Petra and the Beast--a New East-Dallas Staple

One recent Sunday, we were in the mood to try something new. None of the usual spots seemed to fit the bill, and we were eager to branch out a little bit. We also wanted to try a new BYOB spot, which isn’t so easy to find in Dallas (unless you want Thai). We ran across a great option via the Facebook page of a chef/friend we really respect, who posted a wicked-looking cocktail from the night before that we just had to try. Located in a converted 1932 Sinclair gas station, the new spot was called Petra and the Beast. No menu was available online, but we found a couple pictures of a chalkboard menu that looked promising, so we thought “let’s go.” We liked it so much, we recommended it to friends, and decided to plan an impromptu wine dinner there a couple of weeks later. The second visit may have been even better than the first!

We’re not going to lie—Petra is a bit outside our normal stomping grounds. We live in a “transitional neighborhood” in East Dallas, but Petra is quite a ways further south than that. Surrounded by a dirt parking lot, we were still impressed by how neat the building looked both outside and in. We loved the dried herbs hanging from the ceiling, and the fancy pressed-tin ceiling original to the building. When we were there for Sunday brunch, we were the only people that had managed to find their way in. Other peoples’ hangovers sometimes work in your favor! When we were there for Friday dinner, it was BUSY! Plan accordingly.

Helmed by Chef Misti Norris (formerly of Small Brewpub), and with the help of Josh Harmon (formerly of Junction Craft Kitchen), Petra exemplifies local / foraged ingredients that are fresh, fresh, fresh. While the restaurant initially operated as a pop-up concept, it is now open Wednesday-Friday, and Sunday, 12:00 p.m. – 9:30 p.m., and Saturday (12-course tasting menu only), 7:00 p.m. – 9:00 p.m. It focuses on unique ingredients and preparations, pickling of both veggies and meats, smoked pork and beef, and home-made condiments like its soon-to-be-famous house-made spicy mustard. Petra brings in a whole hog to butcher each week, and crafts and cures multiple kinds of sausage, responsibly using everything God intended for you to eat.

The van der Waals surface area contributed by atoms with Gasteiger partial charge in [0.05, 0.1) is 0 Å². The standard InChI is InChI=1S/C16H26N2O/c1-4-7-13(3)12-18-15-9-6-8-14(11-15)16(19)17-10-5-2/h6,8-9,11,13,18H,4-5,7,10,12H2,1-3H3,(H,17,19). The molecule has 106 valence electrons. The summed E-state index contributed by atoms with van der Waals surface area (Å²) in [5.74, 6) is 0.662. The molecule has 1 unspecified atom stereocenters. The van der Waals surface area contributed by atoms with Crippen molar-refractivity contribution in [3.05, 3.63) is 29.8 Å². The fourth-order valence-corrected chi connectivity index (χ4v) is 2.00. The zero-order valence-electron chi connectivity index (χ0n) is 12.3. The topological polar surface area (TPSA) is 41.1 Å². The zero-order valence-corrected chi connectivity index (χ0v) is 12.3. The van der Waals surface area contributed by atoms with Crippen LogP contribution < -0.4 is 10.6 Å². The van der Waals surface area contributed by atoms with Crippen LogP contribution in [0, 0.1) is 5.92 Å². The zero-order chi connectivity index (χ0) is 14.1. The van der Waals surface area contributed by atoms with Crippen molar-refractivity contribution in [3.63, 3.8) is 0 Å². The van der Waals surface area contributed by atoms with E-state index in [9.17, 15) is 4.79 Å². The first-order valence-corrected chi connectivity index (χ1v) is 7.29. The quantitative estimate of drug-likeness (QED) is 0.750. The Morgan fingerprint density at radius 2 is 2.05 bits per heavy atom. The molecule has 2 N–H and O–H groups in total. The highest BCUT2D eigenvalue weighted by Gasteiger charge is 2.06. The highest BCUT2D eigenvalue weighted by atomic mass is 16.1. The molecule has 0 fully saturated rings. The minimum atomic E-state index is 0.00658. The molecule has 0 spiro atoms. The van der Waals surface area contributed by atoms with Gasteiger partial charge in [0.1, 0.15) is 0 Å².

When we walked in for Sunday brunch, we asked about the cocktail we’d seen from the night before—a sort of clearish, tomato-infused drink with tomato jam and ground pork cracklins lining the rim—basically a white summer Bloody Mary with a basil garnish. Two were quickly brought to the table for us to enjoy. They were absolutely delicious. If you didn’t already guess, the tomato jam on the cocktail rim was made in-house. Of course.

Ordering from the chalkboard menu—which changes daily—we decided to go with a tasting menu of sorts for each trip. Texas tomato salad, a charcuterie plate, braised pig tails, and, of course, the ham hock terrine were our choices on the first trip in. On our second trip in, we repeated the charcuterie and braised pigs tails, but also tried the deep fried chicken hearts, the beef tartine, the mushroom-stuffed pasta, the zucchini pasta, and their country loaf—essentially the best reuben sandwich we’ve ever had. They all turned out to be fabulous choices that left us satisfied, but not miserably full.